I’m intrigued by the classical craftsperson-like choice to use specialized ink and letterpress. Please ell us more about what you guys are doing with that. Is this a mix of the archaic and the novel? 

LR: Erik, I’m sure would have his own — and better — answers.

As for me, my father was a mechanical engineer, worked at Merghenthaler Linotype making hot metal machines — the first breakthrough in letterpress back in the late nineteenth century. Even though he ended his career building computers into his heavy machinery, he was really an atoms guy. How I grew up. Then I became a writer, editor, media guy, web adventurer — my life became increasingly ephemeral, from atoms to bits (pace Nicholas). And then after Wired, I helped start a chocolate company, and suddenly I was confronted with the hard world of atoms again. Chocolate may be based on formulas and scientific abstractions, but when you’re making it, it’s nothing but big machinery, bags of beans, supply chains based on fucking steamships that straddle the globe, and ultimately farmers who are planting, harvesting, and fermenting beans. All to make a slab of atoms that you can only really experience by putting on your tongue.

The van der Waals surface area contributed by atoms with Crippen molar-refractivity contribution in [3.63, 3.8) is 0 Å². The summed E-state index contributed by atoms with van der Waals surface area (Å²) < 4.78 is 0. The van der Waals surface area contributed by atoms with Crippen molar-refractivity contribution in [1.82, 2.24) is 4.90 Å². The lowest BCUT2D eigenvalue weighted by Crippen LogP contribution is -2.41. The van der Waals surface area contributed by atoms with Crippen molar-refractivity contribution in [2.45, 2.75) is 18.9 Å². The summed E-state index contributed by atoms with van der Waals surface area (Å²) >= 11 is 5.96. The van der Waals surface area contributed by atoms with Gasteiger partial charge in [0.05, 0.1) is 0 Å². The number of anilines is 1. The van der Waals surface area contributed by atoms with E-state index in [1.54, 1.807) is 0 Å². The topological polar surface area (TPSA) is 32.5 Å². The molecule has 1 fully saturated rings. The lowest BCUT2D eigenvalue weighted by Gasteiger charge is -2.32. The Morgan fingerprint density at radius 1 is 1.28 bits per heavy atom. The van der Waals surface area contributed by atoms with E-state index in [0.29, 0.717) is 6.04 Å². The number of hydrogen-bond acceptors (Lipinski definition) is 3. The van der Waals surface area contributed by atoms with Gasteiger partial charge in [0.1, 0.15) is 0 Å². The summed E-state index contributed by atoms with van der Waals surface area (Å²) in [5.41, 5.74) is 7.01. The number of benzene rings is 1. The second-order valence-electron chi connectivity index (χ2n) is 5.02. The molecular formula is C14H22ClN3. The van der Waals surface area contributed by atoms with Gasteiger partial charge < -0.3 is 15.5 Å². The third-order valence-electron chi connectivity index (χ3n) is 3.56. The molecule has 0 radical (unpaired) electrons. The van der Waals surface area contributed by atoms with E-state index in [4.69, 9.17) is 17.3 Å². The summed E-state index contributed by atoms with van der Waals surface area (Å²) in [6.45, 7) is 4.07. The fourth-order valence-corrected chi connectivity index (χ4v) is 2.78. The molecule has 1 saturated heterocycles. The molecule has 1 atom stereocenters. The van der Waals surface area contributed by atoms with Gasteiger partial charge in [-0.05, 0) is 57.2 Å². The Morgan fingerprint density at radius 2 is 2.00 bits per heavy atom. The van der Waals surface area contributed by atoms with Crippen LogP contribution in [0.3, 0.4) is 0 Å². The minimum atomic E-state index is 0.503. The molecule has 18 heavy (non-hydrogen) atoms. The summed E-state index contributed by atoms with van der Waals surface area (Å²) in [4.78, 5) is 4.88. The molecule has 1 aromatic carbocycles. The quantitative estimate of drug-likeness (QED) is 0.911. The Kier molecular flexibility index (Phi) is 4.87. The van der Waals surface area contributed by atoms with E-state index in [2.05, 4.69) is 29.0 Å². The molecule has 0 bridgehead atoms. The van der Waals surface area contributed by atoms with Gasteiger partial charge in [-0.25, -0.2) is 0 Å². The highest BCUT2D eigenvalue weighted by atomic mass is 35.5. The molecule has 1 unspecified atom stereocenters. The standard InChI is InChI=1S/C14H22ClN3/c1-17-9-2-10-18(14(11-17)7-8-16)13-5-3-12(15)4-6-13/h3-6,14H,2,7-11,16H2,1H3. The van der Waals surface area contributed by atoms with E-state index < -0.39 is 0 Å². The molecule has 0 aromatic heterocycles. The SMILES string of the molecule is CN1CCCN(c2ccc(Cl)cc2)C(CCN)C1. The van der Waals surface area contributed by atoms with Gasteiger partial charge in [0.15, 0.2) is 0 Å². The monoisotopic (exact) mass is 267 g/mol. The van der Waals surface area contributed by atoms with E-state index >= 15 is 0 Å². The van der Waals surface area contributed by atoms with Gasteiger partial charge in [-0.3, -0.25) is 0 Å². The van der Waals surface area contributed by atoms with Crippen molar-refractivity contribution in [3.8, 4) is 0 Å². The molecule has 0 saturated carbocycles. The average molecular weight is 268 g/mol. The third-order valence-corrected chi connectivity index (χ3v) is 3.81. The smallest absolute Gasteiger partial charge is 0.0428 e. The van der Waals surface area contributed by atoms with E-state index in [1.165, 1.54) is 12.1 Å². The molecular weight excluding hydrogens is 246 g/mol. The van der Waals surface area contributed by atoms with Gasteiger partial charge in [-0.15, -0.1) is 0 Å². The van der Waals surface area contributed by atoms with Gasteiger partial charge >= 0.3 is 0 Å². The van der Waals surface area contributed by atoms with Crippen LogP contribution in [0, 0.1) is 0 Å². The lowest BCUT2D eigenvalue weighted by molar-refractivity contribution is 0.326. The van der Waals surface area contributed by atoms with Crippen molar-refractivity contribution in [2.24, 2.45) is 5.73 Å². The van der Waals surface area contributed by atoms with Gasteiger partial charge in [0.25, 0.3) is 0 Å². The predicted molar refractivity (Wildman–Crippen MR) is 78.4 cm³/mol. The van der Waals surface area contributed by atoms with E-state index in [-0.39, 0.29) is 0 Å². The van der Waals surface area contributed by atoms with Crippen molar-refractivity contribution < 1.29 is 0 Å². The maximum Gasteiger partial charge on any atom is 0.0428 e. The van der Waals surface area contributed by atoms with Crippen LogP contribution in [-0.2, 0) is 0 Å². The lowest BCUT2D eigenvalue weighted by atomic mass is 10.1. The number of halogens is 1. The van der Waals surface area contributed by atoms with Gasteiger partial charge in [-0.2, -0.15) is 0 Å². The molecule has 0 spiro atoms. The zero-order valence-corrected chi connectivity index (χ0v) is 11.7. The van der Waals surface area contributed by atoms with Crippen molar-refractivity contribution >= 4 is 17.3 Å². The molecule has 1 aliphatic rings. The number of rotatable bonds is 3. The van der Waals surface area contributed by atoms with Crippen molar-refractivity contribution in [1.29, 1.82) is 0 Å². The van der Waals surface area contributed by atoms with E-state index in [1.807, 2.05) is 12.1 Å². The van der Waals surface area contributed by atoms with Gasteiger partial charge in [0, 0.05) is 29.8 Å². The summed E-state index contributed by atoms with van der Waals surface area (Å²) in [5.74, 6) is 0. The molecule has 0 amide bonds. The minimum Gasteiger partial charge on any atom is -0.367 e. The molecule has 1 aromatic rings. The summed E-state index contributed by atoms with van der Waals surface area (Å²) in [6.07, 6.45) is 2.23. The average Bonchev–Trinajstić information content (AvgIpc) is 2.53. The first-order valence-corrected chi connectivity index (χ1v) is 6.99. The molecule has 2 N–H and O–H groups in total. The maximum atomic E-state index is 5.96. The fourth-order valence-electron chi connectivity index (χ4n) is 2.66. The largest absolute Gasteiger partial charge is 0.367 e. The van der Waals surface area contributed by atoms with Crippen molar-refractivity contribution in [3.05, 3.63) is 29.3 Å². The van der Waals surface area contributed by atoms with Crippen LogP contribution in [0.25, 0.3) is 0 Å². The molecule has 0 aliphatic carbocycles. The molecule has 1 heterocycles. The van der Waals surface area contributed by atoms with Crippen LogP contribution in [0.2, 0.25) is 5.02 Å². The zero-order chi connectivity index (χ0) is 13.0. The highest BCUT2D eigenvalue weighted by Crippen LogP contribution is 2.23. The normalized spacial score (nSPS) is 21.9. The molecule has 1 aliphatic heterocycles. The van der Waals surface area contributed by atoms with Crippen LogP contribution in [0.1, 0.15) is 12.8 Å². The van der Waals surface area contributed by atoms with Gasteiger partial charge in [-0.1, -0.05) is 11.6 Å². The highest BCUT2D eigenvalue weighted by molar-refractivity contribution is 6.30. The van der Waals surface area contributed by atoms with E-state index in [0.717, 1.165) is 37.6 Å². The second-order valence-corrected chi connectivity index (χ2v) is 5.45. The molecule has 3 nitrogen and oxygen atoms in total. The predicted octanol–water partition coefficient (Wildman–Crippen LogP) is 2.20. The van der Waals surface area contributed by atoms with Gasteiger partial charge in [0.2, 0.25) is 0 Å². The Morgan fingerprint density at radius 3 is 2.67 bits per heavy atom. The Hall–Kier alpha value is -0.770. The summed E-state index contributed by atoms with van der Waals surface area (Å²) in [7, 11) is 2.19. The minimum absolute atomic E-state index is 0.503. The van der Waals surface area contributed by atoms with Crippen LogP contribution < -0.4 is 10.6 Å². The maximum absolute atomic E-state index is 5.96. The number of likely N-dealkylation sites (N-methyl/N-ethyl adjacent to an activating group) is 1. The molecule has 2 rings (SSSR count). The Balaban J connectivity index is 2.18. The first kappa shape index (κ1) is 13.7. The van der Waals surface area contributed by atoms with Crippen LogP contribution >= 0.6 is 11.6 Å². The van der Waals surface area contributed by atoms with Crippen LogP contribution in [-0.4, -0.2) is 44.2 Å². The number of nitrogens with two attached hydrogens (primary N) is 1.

In other words, I was again immersed in sensuality. And ultimately, that’s what print and paper are about. Screens might have resolution higher than paper at this point, but the experience of using them is not the same. Screens emit, paper reflects — catches the light, which changes as you hold it, changes color depending on the time of day, the source of light. Paper engages more senses — touch, it’s smooth or rough or slick, it’s thin or thick. It smells — the inks, the paper, the glue all have their own subtle yet distinctive odors. Print has a visible past and future, not just a present like the screen; with paper, you can see and feel what you’ve read, what’s to come. I guess you can also hear paper. It rustles or rips. Probably the only thing you don’t do is taste it.